Some of the leading health insurance companies estimate one in five of us avoid dental check-ups simply because of the costs involved, and a million fewer people visit the dentist than 2006. Obviously, this is not an ideal course of action to take, but there is no avoiding the fact that people do not percieve dental treatment to be a vital cost, particularly in these difficult economic times.What does dental treatment cost?
If you are fortunate enough to find an NHS dentist, the costs of treatment can be high. Some examples could be:
- Basic check-up around £16
- A large filling is about £45
- More complex treatments such as bridges etc coming in at around £200
Private treatment costs are harder to guage, but they are likely to be around twice the costs of NHS treatment.
Choosing Dental Insurance
Fortunately, you can begin to offset these costs somewhat by taking out a Dental Insurance
Plan. There are various types of insurance available (dependent on the insurance provider) but essentially you can by dental care only insurance plans or a cash plan that covers your dental treatments.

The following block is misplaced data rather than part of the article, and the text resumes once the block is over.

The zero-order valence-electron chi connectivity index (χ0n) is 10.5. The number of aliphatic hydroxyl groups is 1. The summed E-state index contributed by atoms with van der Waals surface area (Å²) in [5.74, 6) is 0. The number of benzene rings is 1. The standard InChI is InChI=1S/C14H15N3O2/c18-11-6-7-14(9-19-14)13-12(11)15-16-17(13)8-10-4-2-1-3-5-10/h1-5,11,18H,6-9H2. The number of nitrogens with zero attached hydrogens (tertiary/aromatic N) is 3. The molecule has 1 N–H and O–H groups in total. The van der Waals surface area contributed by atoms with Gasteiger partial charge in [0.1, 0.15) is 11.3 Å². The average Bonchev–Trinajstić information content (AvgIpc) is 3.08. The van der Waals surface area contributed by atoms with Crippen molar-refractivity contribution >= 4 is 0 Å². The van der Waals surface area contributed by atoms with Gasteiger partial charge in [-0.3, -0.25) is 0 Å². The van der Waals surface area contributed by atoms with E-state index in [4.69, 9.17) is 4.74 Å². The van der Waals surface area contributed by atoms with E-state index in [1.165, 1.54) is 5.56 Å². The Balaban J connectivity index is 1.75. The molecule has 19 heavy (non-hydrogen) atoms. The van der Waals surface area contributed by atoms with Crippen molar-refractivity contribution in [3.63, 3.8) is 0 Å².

The costs of these dental insurance policies are dependent on the level of cover you select, for example, cheaper cover will only suffice for basic treatment on the NHS. Some providers will place upper limits on claims and may also exclude certain conditons and treatments.
A healthcare cash plan is a good option for you, whilst standalone dental insurance will enable you to book treatment without the need for assesment. Some dentists offer their own schemes where, after an assesment a monthly sum is agreed to cover your dental costs.
In conclusion, negelecting the dentist is not a clever idea. Perhaps a Dental Cash Plan to meet your specific needs is a sensible idea.